The book 'The Outsiders' written by S.Hinton shows many events that relate to the theme adolescence. The author bases the story on a teenage Greaser who sees the world against him. Adolescence is a part of growing up in which a child develops into an adult. During this time a child may begin to think one is responsible and doing the right thing. This essay analyzes how teenage Greasers and Socials differentiate from each other during this period. Early in the book, Ponyboy shows dislike towards his older guardian Darry. He shows this when Sherry asks about his family and mentions Darry, "He's not like Sodapop at all and he sure ain't like me. He's hard as a rock and about as human. He's got eyes exactly like frozen ice. He thinks I'm a pain in the neck. He likes Soda--- everybody likes Soda--- but he can't stand me. I bet he wishes he could stick me in a home somewhere, and he'd do it, too, if Soda'd let him." Ponyboy reveals his lack in communication and cannot contemplate why Darry is strict and criticizing for reasons beyond his understanding. In contrast, Bob and his parents relationship are the complete opposite. Bob receives whatever he desires and has no set boundaries. Bob sees this as a good thing growing up, but this ends Bobs short life after his parents negligence. …show more content…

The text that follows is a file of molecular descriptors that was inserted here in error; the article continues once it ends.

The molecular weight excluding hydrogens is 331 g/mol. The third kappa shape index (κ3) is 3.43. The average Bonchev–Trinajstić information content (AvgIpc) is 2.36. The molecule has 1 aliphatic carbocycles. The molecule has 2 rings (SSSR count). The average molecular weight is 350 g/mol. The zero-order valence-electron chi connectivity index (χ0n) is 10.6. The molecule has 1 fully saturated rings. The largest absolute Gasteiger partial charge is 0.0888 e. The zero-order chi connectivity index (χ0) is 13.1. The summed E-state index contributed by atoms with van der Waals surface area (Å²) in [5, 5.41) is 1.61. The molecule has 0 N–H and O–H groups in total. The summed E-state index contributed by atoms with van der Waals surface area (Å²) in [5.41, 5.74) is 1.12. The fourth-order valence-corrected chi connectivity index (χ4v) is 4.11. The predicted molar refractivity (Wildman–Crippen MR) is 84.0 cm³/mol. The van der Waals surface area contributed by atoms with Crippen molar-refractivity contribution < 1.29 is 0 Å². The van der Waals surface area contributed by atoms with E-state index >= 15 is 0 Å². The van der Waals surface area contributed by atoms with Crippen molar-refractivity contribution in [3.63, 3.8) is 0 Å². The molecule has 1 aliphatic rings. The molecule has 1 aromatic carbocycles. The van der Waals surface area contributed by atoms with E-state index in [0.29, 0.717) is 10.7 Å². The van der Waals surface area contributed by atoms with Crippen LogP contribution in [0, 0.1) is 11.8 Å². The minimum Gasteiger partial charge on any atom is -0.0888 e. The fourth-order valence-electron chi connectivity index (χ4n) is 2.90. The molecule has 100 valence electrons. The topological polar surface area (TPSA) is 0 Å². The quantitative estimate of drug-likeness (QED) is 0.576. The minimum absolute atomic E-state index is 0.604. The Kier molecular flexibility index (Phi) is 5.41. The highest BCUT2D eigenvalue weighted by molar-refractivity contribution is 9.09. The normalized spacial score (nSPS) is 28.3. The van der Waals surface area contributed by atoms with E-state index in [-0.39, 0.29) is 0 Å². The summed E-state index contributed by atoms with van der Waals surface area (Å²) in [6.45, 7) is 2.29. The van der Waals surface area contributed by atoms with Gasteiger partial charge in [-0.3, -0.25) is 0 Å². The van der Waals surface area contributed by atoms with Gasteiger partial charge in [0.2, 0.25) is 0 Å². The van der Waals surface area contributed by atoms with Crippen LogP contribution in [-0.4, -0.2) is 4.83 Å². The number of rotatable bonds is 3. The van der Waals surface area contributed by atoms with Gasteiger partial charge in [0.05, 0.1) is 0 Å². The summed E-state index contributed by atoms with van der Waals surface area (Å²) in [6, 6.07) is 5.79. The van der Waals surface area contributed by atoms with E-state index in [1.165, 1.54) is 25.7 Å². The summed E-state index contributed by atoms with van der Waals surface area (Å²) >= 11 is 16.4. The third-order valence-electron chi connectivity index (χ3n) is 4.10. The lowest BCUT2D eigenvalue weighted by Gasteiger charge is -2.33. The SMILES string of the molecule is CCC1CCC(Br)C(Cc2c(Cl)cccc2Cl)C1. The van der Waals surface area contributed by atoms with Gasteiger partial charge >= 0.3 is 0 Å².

Socs and Greasers each represent their identity differently. Socs such as Bob displays his wealth by his 'tuff' mustang, and power by the jewelry he carries with him, rings. Bob uses this to his advantage in a fight as a silent weapon. Whereas Greasers don't have wealth, so they use cheaper alternatives, they let their hair grow long, and style it with grease, thus taking pride in what they have. Greasers such as two-bit display their power by possessing a switch blade which was stolen. Ponyboy gets jumped in the beginning of the book and a Soc asks if he wants a haircut, threatening to take away his few possessions which identify him as a
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At some points in the book it doesn’t seem like Darry cares for Ponyboy at all. “Our front door is always unlocked in case one of the boys is hacked off at his parents and needs a place to stay” Darry, knowing very well of the type of neighborhood they live in, should always lock the door. But instead of being a responsible adult, leaves the door open for their friends. Darry also allows Ponyboy to participate in dangerous activities like public fights. “Let me fight, Darry…” “Well”-Darry gave in-”I guess you can.”